# Pi Day: How Pi Was Almost Changed to 3.2

## Pi as we know it could have changed forever, thanks to a late 19th-century bill introduced in Indiana

March 14 is Pi Day, an annual celebration of the world’s most famous number, pi. Founded in 1988 by physicist Larry Shaw, March 14 was selected because the numerical date (3.14) represents the first three digits of the number. However, if a certain late 19th-century physician and amateur mathematician, Edward J. Goodwin, had had his way, pi would have been rounded up to 3.2, which means we’d be celebrating Pi Day, if at all, on March 2. How did that come about? Read on, young pi-diwan—and make sure you read some pi jokes and cash in on Pi Day deals to celebrate this mystery number.

## Why is there a need for pi?

No matter what size circle you can imagine, its circumference divided by its diameter is always the same: 3.14 (followed by an infinite number of decimal expansion that, as of today, has been calculated to more than 100 trillion decimal places). That makes 3.14 not only an irrational number (because its decimal expansions are infinite) but also a “constant,” at least with regard to calculating the measurements of a circle. This constant was discovered in the third century B.C. by the ancient Greek mathematician Archimedes and is essential not only to high school geometry but also to engineering (which could explain why pi is the unofficial “patron” number of the Massachusetts Institute of Technology). In 1706, it became known as the Greek letter π or pi, which stood for the Greek word for “perimeter,” which is another word for “circumference.”

Fun fact: Although pi was identified by Archimedes, it had already been in use for thousands of years.

## The obsession with “squaring the circle”

To a layman, pi as the constant that makes a circle have the qualities of a circle might seem like a near-perfect concept. To mathematicians that came after Archimedes, however, it was maddening. This was because with the irrational number, pi, as its constant, a circle could never be turned into a square, at least not without changing its area, losing or gaining unintended geometric “area” (i.e., the space occupied by a flat shape).

Interesting fact: In 1882, “squaring the circle” was declared “impossible.” That proved undaunting, however, to Dr. Goodwin, who believed it wasn’t “impossible” so much as “obstructed” by inherently incorrect, albeit long-accepted formula for calculating the area of a circle. Eventually, Goodwin realized that if you simply rounded 3.14 up to 3.2, you could actually square a circle.

The only problem: Goodwin was wrong with this math trick. Ask any sixth-grader, and they’ll tell you if you want to turn 3.14 into a two-digit number, it doesn’t round-up but rather becomes 3.1. Oops. Nevertheless, Goodwin managed to convince Indiana State Representative Taylor Record to introduce a bill in the state’s General Assembly of 1897 to make Goodwin’s method of squaring a circle a matter of state law—despite that legislation is not and never has been the academically accepted way to establish the truth of a mathematic discovery.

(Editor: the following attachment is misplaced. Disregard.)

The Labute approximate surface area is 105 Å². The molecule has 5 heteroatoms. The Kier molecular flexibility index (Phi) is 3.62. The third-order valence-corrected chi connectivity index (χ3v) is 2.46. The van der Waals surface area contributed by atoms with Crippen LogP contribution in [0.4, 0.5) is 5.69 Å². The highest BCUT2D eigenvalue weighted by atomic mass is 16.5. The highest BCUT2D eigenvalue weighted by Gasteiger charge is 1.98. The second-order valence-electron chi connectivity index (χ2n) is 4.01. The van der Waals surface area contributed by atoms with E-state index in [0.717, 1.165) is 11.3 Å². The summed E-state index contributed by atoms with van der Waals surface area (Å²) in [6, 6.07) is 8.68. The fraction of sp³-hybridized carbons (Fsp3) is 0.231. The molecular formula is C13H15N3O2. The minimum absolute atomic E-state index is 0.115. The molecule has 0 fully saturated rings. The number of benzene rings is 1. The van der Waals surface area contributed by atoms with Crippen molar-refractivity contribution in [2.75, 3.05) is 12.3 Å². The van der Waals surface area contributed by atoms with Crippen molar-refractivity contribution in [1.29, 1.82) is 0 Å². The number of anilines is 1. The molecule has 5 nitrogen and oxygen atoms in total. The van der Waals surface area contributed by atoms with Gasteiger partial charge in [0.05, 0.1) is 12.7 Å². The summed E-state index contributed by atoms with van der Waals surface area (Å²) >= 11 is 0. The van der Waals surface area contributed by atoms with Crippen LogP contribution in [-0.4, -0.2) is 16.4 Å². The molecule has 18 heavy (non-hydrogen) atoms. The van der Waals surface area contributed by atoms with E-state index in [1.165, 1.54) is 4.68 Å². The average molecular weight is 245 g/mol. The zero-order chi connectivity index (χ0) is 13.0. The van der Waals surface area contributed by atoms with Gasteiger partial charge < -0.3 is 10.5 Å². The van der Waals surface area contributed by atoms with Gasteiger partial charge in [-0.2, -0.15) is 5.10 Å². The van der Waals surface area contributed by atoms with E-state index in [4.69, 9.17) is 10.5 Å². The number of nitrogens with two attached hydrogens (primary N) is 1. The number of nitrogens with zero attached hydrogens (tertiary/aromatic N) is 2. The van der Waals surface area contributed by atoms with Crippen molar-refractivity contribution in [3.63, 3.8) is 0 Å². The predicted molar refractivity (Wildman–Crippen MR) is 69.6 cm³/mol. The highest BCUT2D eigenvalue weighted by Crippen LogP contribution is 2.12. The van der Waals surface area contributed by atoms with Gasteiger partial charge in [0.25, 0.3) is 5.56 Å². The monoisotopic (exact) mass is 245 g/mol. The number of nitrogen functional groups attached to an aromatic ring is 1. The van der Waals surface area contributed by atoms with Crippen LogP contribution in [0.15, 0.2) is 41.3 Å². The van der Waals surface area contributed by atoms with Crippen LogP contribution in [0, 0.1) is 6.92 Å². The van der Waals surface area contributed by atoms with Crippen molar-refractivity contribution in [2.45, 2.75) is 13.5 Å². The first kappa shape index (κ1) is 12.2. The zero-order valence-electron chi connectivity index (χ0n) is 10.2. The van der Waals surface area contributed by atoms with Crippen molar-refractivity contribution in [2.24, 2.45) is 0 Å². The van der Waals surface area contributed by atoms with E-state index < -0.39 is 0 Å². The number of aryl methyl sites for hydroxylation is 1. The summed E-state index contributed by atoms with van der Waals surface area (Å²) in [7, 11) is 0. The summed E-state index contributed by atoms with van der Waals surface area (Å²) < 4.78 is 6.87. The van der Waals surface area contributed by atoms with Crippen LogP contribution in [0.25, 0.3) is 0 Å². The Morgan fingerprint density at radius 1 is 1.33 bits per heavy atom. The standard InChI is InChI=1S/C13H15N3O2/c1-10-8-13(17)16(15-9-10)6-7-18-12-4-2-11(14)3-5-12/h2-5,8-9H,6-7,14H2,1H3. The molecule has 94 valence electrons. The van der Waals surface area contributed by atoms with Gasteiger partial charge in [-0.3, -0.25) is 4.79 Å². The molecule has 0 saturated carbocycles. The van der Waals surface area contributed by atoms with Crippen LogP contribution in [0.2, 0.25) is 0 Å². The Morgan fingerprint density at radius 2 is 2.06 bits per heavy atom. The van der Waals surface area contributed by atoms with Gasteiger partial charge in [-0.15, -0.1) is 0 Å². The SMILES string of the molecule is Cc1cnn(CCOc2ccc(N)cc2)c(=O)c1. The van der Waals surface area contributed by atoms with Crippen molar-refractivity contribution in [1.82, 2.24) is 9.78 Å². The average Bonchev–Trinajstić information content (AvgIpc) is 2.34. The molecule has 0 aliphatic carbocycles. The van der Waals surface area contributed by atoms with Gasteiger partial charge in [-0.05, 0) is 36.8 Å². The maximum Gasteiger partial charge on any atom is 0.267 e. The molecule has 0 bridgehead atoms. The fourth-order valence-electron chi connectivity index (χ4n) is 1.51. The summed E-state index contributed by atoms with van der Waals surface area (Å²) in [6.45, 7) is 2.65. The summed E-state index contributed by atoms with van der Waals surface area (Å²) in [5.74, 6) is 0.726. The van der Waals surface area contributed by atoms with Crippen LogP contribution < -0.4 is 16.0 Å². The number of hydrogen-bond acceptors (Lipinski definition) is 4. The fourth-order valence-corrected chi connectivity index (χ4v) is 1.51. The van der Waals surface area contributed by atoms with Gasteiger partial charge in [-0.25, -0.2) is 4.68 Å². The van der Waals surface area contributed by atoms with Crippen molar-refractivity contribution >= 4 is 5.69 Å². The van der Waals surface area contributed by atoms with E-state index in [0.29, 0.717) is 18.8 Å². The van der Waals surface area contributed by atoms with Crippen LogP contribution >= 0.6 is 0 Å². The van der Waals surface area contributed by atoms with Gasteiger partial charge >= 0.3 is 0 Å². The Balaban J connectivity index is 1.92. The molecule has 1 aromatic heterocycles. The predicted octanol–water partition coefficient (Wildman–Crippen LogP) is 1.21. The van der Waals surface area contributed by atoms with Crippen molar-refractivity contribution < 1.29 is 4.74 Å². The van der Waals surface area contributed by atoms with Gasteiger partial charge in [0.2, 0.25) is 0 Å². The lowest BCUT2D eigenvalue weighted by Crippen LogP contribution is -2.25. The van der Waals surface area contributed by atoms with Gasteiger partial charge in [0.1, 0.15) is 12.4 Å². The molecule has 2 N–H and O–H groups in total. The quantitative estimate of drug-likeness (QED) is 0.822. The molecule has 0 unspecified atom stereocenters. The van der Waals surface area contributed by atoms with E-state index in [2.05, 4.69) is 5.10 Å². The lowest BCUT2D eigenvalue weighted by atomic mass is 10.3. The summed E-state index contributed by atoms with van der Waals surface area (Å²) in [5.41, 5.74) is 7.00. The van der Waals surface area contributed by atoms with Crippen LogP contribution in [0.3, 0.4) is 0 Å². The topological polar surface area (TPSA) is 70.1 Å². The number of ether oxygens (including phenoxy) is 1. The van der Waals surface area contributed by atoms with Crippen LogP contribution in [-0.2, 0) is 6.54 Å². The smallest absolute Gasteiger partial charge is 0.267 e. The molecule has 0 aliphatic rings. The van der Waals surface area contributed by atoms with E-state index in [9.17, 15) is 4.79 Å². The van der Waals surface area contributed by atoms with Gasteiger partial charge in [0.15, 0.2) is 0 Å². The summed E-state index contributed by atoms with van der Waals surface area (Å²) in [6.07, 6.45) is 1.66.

## Why the idea of changing pi gained steam

There’s a logical fallacy called the “appeal to ignorance” that has us assuming that what we don’t understand must be either (a) wrong or (b) over our heads. When Indiana state lawmakers found the resulting bill confusing, they went with (b) and proceeded to pass the bill through various committees on February 6, 1897.

## Purdue University saves pi as we know it

Before the bill got to the state Senate, however, a Purdue University math professor, Clarence Waldo, just happened to be hanging around the capitol (he was seeking funding for the Indiana Academy of Sciences), where one of the legislators happened to show him the bill. He explained, “the Senate might as well try to legislate water to run uphill as to establish mathematical truth by law.”

## An irrational ending for pi

Goodwin’s bill died, as did Goodwin’s re-examination of pi. Accordingly, pi as we know it—the infinite and irrational but utterly constant geometric essence of a circle—remains as such. Now that you have math on the brain, try solving these tricky math riddles.

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Lauren Cahn is a New York–based writer whose work has appeared regularly on Reader's Digest and in a variety of other publications since 2008. She covers life and style, popular culture, law, religion, health, fitness, yoga, entertaining and entertainment. Lauren is also an author of crime fiction, and her first full-length manuscript, "The Trust Game," was short-listed for the 2017 CLUE Award for emerging talent in the genre of suspense fiction.